The fish have also completely lost their fear of humans. They chase fishing boats in the hopes of being fed, to the point where some captains report being able to hand-feed them from the sides of their boats.

So why have the tuna suddenly returned and what is driving their strange behavior?

Some in the film put forward the theory that P.E.I. is a last bastion for the species, which some reports have said is down to 10 to 15 per cent of its historic numbers.

“It’s really like one herd of buffalo in one of the last valleys where they are found in abundance. But there are entire plains where they are not found at all,” said Boris Worm, a marine biologist at Dalhousie University interviewed in the film.

Bluefin features several fishermen who express frustration with that kind of assessment.

“The fishermen are very frustrated when they watch the news or see a newspaper article about bluefin tuna, calls about extinction and endangered species or what have you, because we don’t see it. We’re the stewards of the sea — we know what’s going on out there,” said one captain.

Another was a tad more direct.

“The f**king bunch that comes out off-a-here and says there is no tuna is f**king crazy,” said one fisherman. “There’s not a chance they’re endangered. No. Absolutely freaking not.”

The film also features the catch and release charter fishery, which most people in the industry agree is far more valuable in terms of its economic viability and potential to conserve the species.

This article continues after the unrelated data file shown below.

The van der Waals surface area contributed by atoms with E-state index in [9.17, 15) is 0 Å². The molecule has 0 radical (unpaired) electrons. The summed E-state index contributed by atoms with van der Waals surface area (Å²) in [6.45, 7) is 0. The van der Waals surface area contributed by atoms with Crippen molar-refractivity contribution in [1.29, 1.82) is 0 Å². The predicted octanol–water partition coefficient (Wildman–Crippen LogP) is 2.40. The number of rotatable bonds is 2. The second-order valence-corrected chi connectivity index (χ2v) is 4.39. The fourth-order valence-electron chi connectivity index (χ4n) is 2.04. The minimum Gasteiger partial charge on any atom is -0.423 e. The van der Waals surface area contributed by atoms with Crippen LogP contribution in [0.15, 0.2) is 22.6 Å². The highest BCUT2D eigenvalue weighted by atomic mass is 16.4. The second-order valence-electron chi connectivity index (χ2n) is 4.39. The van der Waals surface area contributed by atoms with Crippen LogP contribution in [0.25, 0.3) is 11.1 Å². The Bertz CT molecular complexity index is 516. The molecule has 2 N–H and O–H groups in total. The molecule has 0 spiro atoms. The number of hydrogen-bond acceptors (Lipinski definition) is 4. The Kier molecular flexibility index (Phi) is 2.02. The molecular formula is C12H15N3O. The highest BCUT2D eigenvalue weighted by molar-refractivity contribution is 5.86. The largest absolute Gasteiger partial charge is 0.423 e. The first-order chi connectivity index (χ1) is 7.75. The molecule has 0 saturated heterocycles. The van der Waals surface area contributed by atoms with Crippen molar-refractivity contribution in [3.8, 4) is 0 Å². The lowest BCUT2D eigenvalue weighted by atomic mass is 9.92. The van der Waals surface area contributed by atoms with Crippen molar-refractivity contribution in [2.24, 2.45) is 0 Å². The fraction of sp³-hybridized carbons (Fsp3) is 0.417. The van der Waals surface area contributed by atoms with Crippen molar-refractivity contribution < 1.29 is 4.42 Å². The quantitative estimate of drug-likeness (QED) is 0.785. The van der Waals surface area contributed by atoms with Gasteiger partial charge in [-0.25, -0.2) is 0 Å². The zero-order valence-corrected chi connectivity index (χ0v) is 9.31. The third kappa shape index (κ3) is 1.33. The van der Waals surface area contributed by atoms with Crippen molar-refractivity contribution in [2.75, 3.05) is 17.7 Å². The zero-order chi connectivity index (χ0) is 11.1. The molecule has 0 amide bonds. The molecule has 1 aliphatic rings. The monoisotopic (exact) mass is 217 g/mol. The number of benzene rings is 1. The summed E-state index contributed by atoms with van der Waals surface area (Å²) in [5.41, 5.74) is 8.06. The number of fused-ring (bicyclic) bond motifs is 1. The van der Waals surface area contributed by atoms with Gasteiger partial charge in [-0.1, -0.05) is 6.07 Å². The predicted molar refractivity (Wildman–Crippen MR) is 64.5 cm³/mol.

Tim Simpson, editor of BlueWater Magazine, who was interviewed for the film during an expedition to catch bluefin.

“They have an extraordinary opportunity here,” Simpson said. “They’ve got the biggest tuna in the world. Tuna are a major draw card for sport fishermen — and this is the grand prix. This is the biggest tuna of the world and they are here, literally, a few miles off shore, in calm easy to fish conditions. (The industry) has got everything going for it.”

But some fishermen interviewed in the film who said scientists were crazy for saying there was no tuna, get a worried look on their faces when the subject of herring comes up.

Herring, they admit, are in trouble — and that’s not good for anybody. Herring are caught in huge numbers annually for bait in the lucrative lobster fishery. Canada is also one of the few places that allow the fish to be caught while they are spawning.

Bluefin discusses what impact the decline of the herring could be having on the tuna. Some interviewees theorize that the reason the tuna have lost their fear of humans is because they are starving and see people as an easy source of food.

If his film does one thing, said Hopkins, he hopes it starts a discussion about the herring fishery. If that fish goes the way of the cod and disappears, it will have a ripple effect throughout the ecosystem in the Gulf of St. Lawrence. It would be nice to think that the film could play a role in helping to preserve the species, he added.

Bluefin are a charismatic species, added Hopkins and he’s grateful for the opportunity to have been able to film them and show their beauty to the world.

“The tuna’s only voice is their sheer beauty. That’s their only political statement and their only defence against all of this,” he said.

To see the trailer and previews of Bluefin go online at www.nfb.ca/film/bluefin/. To find out more about John Hopkins and his company, Square Deal Productions Atlantic Inc., go online at www.squaredeal.ca.

 

All photos are scenes from the documentary film Bluefin and are provided courtesy of Square Deal Productions Atlantic Inc.